Recently, the importance of adopting and implementing appropriate safeguards for the protection and preservation of electronically stored information (“ESI”) was addressed in Chura v. Delmar Gardens of Lenexa, Inc., No. 11-2090-CM-DJW, 2012 U.S. Dist. LEXIS 36893 (D. Kan. Mar. 20, 2012).  In Chura, the Court ordered an evidentiary hearing to discuss the defendant’s failure to produce any electronically stored information (“ESI”).  The hearing was to include a review of the adequacy of defendant’s attempt to preserve and search for responsive ESI1. ESI is information that is created, manipulated, communicated and stored in digital (or related) form, requiring the use of computer technology.

The Chura  case highlights the importance of these procedures in the context of  an employment dispute.  In the Chura case, plaintiffs had requested that defendant produce information regarding ten individuals who had been cited as possibly having knowledge of the facts regarding the plaintiffs’ claims of sexual harassment and hostile work environment.  The defendant responded to the various requests by referring plaintiffs to the complaints and personnel files of the plaintiffs.  Plaintiffs, in their motion, said that defendant failed to produce any responsive ESI or other documents that a defendant would typically produce in this type of case.  Defendant argued in response that “it cannot produce what does not exist.”  Plaintiffs also claimed that defendant never produced a litigation hold letter (a letter directing employees to preserve and segregate, notwithstanding the document retention policy, any and all documents and ESI that are, or arguably may be, relevant to threatened or actual litigation).  Defendants stated that there was such a letter, but referred to its original objection to plaintiffs’ interrogatory that the letter was subject to attorney-client privilege (but failed to discuss or support this privilege assertion).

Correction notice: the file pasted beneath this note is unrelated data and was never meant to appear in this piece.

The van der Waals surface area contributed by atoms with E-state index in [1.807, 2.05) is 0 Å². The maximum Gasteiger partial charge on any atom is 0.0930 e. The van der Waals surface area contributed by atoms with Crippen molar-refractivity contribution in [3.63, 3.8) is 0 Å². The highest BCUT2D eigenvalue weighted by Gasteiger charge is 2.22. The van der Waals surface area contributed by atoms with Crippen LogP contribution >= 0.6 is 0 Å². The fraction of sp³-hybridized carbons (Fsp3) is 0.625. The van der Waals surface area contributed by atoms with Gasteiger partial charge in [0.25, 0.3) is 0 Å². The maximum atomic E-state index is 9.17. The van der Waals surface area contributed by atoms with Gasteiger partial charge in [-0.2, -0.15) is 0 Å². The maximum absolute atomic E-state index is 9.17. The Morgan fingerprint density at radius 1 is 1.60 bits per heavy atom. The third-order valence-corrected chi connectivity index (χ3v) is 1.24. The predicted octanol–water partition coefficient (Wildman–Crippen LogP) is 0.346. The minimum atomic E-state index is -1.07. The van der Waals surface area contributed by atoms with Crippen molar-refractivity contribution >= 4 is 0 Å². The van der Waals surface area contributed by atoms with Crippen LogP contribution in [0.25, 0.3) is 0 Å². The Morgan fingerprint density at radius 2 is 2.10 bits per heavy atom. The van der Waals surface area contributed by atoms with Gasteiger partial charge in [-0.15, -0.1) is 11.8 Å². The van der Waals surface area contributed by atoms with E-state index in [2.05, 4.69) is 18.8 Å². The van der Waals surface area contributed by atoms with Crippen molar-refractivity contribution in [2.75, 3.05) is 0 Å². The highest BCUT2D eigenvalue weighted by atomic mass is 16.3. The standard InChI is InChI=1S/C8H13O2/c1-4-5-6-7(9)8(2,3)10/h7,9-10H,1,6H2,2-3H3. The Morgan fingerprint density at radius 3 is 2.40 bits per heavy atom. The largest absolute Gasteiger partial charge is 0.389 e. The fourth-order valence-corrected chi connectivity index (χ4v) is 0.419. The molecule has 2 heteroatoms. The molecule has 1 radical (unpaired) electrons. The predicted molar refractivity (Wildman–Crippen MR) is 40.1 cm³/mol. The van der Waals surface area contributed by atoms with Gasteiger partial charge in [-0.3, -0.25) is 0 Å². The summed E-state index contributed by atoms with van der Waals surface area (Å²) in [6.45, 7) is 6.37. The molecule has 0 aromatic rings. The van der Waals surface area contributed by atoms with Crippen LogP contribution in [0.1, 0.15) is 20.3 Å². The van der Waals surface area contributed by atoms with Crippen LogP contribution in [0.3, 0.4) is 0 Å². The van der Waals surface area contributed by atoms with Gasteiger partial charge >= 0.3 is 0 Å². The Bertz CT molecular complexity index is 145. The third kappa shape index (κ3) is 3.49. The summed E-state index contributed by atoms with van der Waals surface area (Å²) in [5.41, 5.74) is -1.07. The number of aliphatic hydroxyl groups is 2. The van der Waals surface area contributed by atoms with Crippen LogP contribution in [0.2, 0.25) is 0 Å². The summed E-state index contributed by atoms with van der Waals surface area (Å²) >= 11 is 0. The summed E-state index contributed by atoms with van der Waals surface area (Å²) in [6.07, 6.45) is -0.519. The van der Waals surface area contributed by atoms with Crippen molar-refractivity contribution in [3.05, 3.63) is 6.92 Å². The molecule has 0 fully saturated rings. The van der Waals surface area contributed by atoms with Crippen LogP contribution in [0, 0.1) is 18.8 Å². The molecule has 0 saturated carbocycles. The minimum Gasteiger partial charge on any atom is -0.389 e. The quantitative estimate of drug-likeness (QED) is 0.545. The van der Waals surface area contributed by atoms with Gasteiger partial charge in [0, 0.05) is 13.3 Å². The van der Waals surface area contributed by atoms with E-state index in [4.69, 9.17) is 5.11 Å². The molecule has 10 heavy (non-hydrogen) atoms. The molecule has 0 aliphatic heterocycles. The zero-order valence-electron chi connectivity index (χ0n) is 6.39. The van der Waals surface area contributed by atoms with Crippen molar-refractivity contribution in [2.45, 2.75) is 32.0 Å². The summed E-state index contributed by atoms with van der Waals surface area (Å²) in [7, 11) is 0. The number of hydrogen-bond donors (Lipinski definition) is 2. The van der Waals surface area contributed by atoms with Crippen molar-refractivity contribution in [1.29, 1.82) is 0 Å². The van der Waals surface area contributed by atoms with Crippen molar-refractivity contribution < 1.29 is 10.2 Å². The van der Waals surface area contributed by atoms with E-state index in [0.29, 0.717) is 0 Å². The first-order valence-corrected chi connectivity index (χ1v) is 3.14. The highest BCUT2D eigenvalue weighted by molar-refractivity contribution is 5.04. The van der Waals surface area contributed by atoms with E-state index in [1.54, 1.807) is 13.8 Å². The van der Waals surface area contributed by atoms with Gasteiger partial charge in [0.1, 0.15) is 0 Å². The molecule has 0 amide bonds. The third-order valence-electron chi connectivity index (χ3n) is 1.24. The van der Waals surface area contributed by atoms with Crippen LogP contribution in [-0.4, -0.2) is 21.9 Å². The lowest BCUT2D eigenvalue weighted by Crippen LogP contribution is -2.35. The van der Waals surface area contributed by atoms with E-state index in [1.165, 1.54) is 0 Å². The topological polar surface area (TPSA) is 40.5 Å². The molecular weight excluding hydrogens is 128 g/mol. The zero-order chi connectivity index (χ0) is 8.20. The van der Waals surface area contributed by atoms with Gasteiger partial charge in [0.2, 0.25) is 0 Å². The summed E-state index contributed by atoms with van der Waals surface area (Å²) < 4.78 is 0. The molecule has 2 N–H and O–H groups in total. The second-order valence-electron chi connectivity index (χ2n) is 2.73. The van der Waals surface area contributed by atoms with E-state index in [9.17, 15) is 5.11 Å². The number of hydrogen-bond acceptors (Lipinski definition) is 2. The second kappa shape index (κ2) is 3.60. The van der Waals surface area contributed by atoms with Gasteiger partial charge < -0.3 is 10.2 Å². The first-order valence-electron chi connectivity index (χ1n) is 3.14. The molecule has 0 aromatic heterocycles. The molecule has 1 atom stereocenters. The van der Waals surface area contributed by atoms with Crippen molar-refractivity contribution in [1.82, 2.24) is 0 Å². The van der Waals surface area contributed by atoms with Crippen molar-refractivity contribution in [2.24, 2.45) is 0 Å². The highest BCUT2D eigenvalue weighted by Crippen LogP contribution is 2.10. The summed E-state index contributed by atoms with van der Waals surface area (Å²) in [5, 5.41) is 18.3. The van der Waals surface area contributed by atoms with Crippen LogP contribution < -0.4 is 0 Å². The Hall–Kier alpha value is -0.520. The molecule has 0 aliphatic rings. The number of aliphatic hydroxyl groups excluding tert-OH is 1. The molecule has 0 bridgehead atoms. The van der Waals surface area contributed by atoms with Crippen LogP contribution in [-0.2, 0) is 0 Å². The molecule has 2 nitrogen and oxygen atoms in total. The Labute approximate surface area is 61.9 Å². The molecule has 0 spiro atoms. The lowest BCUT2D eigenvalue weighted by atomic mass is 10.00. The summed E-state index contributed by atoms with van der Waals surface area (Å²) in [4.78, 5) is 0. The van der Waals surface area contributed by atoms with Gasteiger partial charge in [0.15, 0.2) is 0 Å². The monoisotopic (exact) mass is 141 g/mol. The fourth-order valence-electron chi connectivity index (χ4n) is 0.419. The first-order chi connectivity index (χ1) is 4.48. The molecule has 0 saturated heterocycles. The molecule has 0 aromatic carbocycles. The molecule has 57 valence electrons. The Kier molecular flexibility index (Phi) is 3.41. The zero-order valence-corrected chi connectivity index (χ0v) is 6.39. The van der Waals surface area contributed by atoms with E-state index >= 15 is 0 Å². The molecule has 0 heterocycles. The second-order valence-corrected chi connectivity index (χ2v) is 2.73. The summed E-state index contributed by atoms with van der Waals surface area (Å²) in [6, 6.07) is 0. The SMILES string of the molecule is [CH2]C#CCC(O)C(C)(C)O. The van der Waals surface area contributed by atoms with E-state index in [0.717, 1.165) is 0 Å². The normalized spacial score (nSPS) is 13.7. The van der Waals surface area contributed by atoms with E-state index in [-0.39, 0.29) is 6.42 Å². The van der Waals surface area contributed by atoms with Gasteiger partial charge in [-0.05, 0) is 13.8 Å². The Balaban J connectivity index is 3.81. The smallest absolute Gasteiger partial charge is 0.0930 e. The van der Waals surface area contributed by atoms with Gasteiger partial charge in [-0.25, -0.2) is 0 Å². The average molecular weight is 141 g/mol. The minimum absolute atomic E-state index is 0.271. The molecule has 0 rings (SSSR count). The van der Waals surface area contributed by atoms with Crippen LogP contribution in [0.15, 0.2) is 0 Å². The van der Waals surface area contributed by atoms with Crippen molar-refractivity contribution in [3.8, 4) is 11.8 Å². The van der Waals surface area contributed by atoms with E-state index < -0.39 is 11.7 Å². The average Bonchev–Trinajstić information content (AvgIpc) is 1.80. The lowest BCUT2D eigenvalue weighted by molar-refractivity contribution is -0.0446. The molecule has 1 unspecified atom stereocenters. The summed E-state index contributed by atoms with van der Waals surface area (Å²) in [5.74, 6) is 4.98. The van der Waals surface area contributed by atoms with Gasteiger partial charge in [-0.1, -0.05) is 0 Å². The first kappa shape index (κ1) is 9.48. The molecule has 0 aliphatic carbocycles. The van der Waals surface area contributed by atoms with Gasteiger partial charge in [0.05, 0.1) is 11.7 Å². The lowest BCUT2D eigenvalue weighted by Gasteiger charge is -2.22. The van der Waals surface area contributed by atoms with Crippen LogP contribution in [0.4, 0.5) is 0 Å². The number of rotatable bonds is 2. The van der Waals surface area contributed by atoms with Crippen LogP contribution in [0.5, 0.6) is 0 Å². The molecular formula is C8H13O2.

As a result of defendant’s failure to produce responsive ESI and other documents, the Court found that such failure “raises justifiable concerns that Defendant may have 1) failed to preserve relevant evidence, or 2) failed to conduct a reasonable search for ESI responsive to the discovery requests.”  Accordingly, the Court asked the defendant to be prepared to present evidence with respect to the defendant’s litigation hold process, its system of creating and storing ESI, its efforts to preserve ESI, and the methods for searching and producing relevant ESI.

Based on the foregoing, the Court was to determine “whether 1) defendant has made reasonable efforts to search for responsive documents and ESI, 2) whether it should be compelled to make further efforts and 3) what those efforts should be.”

Now, more than ever, companies need to be aware that courts expect that they are properly preserving, searching and producing ESI.  Further, companies must appreciate the fact that a court will thoroughly review a company’s litigation hold and preservation standards and processes in order to make such a determination.  Having a comprehensive document retention policy that all employees understand and abide by is a crucial part of ensuring that ESI is correctly maintained should litigation arise in the future.

1 Please note that the Court cancelled the hearing as the parties reached a settlement of the case.